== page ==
Sounds like a role model. The same goes for this: Granderson rarely talks about the subject to his teammates.
When he does, they listen -- a lot.
"If someone is doing something negative or going about it the wrong way, I might say, 'Be a little more conscious of that, because people are watching," Granderson said. "I'm not going to tell them to change, because everybody is an individual, and they choose whatever they wish to do. It's more by example in my case. I don't talk too much about [being a role model], but I do notice that a teammate might say to me, 'Man, do you know somebody in every city? I saw you waving to three people today." And I'll say, 'No, that was just a fan or somebody,' and then they'll come back to say, 'Wow. I thought you knew them.'
"So without realizing I'm doing it, teammates and others are paying attention to how I'm responding in different situations."
I'm cheering for No. 3 again.
There might be somebody in sports who is more of a role model than Granderson, but probably not. What makes this slender left-handed-hitting slugger of 6-foot-1 and 200 pounds more impressive is that he can play. He had those consecutive monster seasons with the Yankees when he collected more than 40 home runs and 100 RBIs through 2012 along the way to his second and third trips to the All-Star Game. Then he was injured for much of 2013 with the Yankees, and he had an ugly April at the plate to begin his Mets career.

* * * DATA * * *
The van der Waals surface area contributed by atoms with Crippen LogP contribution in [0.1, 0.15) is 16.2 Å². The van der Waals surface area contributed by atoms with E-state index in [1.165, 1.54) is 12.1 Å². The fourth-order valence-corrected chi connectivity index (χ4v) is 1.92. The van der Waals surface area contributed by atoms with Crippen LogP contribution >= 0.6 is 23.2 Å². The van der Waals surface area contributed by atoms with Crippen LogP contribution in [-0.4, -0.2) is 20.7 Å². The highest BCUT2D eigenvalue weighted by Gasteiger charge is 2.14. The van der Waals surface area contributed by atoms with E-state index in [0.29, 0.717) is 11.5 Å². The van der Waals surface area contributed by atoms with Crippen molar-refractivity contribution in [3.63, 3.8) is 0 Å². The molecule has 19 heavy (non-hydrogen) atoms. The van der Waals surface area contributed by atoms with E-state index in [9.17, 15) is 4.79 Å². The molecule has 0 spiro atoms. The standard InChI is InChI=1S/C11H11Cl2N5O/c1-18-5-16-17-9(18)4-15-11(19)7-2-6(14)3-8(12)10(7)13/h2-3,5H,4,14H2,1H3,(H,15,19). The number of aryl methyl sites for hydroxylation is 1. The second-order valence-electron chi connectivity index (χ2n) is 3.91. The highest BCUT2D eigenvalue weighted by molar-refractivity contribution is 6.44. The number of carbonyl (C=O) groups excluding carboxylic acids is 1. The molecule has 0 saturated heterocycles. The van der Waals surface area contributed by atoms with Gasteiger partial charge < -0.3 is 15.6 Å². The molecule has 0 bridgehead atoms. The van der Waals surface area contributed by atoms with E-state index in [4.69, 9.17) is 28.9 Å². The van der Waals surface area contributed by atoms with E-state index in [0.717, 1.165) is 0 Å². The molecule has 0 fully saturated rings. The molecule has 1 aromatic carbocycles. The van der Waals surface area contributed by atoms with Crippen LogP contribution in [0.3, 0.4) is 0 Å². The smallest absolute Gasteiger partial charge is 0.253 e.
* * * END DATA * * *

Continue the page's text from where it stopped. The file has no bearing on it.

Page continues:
Now Granderson is hitting efficiently again, but even during his offensive struggles, he remained solid on defense and in society.
"I could have picked up a lot of the way that I am now through peers, extended family members and various friends, but if both of my parents weren't there as I was growing up, and if they weren't educators, things could have been a little different for me," said Granderson, referring to his father, Curtis Sr., who was an administrator at an elementary school near Chicago, while his mother, Mary, taught chemistry at a nearby high school.
No offense to the younger or older Grandersons, but there are many folks from perfect family structures who still don't exactly become poster children for truth, justice and the American Way.